And Tim and Damian are no longer strangers stuck in the same house, they are friends. They are partners.

When Bruce comes back, he comes back to see his youngest son getting along with his oldest friend, and all is well in the Manor.

… for now…

Because maybe at one point in the future, Damian wants to figure out who exactly Tim is. No longer trying to exorcise him, but to give him a past–a name, a history–that isn’t just the ghost haunting Wayne Manor. How long has he been the Wayne family’s ghost; befriending Wayne children, watching over their home? Who was Tim before that?

And probably–even though Damian doesn’t intend for it to happen–unearthing the truth leads to Tim moving on. No more guardian ghost for the children of Wayne Manor. No more Tim.

But maybe there’s hope. Maybe, ten years after that–when Damian has finally taken up the mantle from his father–a little boy comes to the Manor. One that everyone can see and hear. A little boy named Tim.

Batman needs a Robin, and the Wayne family needs Tim.

~

A/N: a weird brainstorm/fic combination, highly influenced+inspired by @heartslogos’ DCU fic.

Also, written on my phone while I was on a seven hour bus ride so… take that as you will.

BASICALLY, I am always having Tim feels. Always.

Cross-Post: No Lament For Perdix

original here. dated 2011-11-21

[A/N: This was before the DCU reboot but after the promotional re-designs were out]

~

[[Based off the debut art and teaser of DCU Teen Titan’s reboot: “Tim Drake is forced to step out from behind his keyboard… etc.” Though I guess this is just an AU, since I don’t actually know what the reboot is like. I had assumed that they had completely rewritten Tim’s backstory; and that his debut as Red Robin was his first role as a physical vigilante. Also, I’m trying to make sense of that costume. That costume… Oh, Tim dear, what are you wearing?]]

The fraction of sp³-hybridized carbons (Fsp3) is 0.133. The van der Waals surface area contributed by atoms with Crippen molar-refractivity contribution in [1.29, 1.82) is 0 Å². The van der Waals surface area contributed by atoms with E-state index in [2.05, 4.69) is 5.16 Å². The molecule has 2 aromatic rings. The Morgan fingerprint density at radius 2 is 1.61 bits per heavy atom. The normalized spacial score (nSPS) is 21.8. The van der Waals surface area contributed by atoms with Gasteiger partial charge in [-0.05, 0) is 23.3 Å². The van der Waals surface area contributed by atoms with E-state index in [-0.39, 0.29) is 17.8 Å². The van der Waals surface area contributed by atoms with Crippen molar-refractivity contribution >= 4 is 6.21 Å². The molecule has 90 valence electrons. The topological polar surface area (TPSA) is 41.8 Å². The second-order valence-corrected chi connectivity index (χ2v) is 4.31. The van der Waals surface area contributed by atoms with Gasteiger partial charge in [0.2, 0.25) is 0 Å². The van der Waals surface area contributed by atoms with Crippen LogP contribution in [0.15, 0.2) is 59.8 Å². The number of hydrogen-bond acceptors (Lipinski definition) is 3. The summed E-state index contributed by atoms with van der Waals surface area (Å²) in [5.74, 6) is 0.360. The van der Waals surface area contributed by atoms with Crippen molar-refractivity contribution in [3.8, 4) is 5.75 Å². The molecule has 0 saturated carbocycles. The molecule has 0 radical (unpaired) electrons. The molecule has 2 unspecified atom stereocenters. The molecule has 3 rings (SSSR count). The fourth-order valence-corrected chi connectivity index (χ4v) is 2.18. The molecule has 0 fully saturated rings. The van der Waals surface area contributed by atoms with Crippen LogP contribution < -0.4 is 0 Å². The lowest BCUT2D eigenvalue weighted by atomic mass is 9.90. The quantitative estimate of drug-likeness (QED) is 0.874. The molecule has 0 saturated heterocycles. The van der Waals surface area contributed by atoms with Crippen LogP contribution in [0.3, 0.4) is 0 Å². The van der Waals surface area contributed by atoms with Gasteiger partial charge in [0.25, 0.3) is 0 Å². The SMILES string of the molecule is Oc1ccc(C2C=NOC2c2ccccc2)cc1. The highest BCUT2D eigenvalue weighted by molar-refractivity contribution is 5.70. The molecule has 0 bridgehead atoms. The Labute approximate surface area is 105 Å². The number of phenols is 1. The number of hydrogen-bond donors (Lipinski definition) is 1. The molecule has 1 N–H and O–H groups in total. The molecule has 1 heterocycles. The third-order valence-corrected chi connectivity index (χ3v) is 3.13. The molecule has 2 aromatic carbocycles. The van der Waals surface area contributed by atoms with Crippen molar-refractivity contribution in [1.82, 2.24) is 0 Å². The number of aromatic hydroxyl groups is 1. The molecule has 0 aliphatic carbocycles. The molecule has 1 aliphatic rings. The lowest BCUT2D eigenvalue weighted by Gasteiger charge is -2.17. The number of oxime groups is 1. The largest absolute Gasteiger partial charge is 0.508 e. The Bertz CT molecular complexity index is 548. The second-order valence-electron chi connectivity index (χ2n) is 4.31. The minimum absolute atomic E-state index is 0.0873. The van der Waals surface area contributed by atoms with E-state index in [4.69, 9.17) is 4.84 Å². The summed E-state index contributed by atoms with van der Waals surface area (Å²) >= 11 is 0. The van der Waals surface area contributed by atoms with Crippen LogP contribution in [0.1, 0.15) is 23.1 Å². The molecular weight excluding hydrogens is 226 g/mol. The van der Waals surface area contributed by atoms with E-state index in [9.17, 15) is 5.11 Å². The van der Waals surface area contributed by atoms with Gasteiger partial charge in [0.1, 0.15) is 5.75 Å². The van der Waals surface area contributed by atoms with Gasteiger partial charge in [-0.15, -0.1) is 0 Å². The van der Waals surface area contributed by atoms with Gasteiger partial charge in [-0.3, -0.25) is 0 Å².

Most people, if asked, can tell you who Icarus is: that Greek guy who flew too close to the sun and died because of it. Some people, if they’re particularly well-read and fond of mythos, may be able to tell you that Icarus died because he was too eager and ambitious when he flew on wax-and-feather wings. Icarus died because his father Daedalus the inventor made him wings to escape the tower they were imprisoned in, and Icarus had been so overjoyed at finally being free. Few people can tell you how the father and son had gotten into that predicament. Daedalus, beyond being the father of Icarus, is a background character in many other Greek mythos. For example, he was the architect who built the Labyrinth; famous for housing the Minotaur of Crete. King Minos of Crete trapped Daedalus and Icarus in the tower: unwilling to have the scandalous secrets of both the Labyrinth and the Minotaur spread but unable to kill them. This was because Daedalus had not always been the King of Crete’s inventor.

Daedalus had been born in Athens, not Crete, and he had been a prince. He attempted to kill his nephew Perdix: not for a politically-acceptable reason like to steal the throne, but because Perdix, even at his young age, had shown signs of being far more ingenious than Daedalus. Perdix, by looking at the discarded bones of a fish, had come up with the idea for the saw–now a primitive cutting tool, but then a revolutionary innovation. Daedalus had thrown his nephew off a cliff but Athena, the goddess of wisdom and mother-deity of their kingdom, saved Perdix by turning him into a bird. She banished Daedalus from Athens, and branded his skin with an image of his nephew’s new form to remind him of his punishment. It was this image of a bird that inspired Daedalus’ escape plan, that brought about Icarus’ brief freedom and sudden death, that caused one boy’s death to become an iconic myth, but not another.